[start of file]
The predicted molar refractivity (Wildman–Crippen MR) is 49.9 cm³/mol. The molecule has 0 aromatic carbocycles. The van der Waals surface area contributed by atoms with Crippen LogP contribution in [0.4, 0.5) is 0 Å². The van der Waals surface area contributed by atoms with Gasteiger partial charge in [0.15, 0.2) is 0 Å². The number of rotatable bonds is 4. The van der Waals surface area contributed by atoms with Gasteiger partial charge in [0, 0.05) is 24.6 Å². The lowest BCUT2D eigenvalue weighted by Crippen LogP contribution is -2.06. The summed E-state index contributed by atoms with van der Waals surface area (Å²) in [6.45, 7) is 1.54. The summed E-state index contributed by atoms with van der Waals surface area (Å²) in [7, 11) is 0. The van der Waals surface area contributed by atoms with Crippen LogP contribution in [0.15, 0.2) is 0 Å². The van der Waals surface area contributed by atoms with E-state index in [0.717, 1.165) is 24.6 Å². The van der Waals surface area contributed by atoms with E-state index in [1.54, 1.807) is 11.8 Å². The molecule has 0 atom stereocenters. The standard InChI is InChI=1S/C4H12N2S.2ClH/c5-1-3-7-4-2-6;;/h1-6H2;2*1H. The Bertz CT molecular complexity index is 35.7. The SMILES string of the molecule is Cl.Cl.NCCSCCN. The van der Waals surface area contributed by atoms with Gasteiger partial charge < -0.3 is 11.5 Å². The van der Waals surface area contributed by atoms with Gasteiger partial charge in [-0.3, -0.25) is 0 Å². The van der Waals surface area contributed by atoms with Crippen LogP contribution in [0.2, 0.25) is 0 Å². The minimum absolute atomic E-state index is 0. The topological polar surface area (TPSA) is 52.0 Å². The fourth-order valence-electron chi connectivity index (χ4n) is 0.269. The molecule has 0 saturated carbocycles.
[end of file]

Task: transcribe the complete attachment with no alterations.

The predicted molar refractivity (Wildman–Crippen MR) is 49.9 cm³/mol. The molecule has 0 aromatic carbocycles. The van der Waals surface area contributed by atoms with Crippen LogP contribution in [0.4, 0.5) is 0 Å². The van der Waals surface area contributed by atoms with Gasteiger partial charge in [0.15, 0.2) is 0 Å². The number of rotatable bonds is 4. The van der Waals surface area contributed by atoms with Gasteiger partial charge in [0, 0.05) is 24.6 Å². The lowest BCUT2D eigenvalue weighted by Crippen LogP contribution is -2.06. The summed E-state index contributed by atoms with van der Waals surface area (Å²) in [6.45, 7) is 1.54. The summed E-state index contributed by atoms with van der Waals surface area (Å²) in [7, 11) is 0. The van der Waals surface area contributed by atoms with Crippen LogP contribution in [0.15, 0.2) is 0 Å². The van der Waals surface area contributed by atoms with E-state index in [0.717, 1.165) is 24.6 Å². The van der Waals surface area contributed by atoms with E-state index in [1.54, 1.807) is 11.8 Å². The molecule has 0 atom stereocenters. The standard InChI is InChI=1S/C4H12N2S.2ClH/c5-1-3-7-4-2-6;;/h1-6H2;2*1H. The Bertz CT molecular complexity index is 35.7. The SMILES string of the molecule is Cl.Cl.NCCSCCN. The van der Waals surface area contributed by atoms with Gasteiger partial charge < -0.3 is 11.5 Å². The van der Waals surface area contributed by atoms with Gasteiger partial charge in [-0.3, -0.25) is 0 Å². The van der Waals surface area contributed by atoms with Crippen LogP contribution in [0.2, 0.25) is 0 Å². The minimum absolute atomic E-state index is 0. The topological polar surface area (TPSA) is 52.0 Å². The fourth-order valence-electron chi connectivity index (χ4n) is 0.269. The molecule has 0 saturated carbocycles.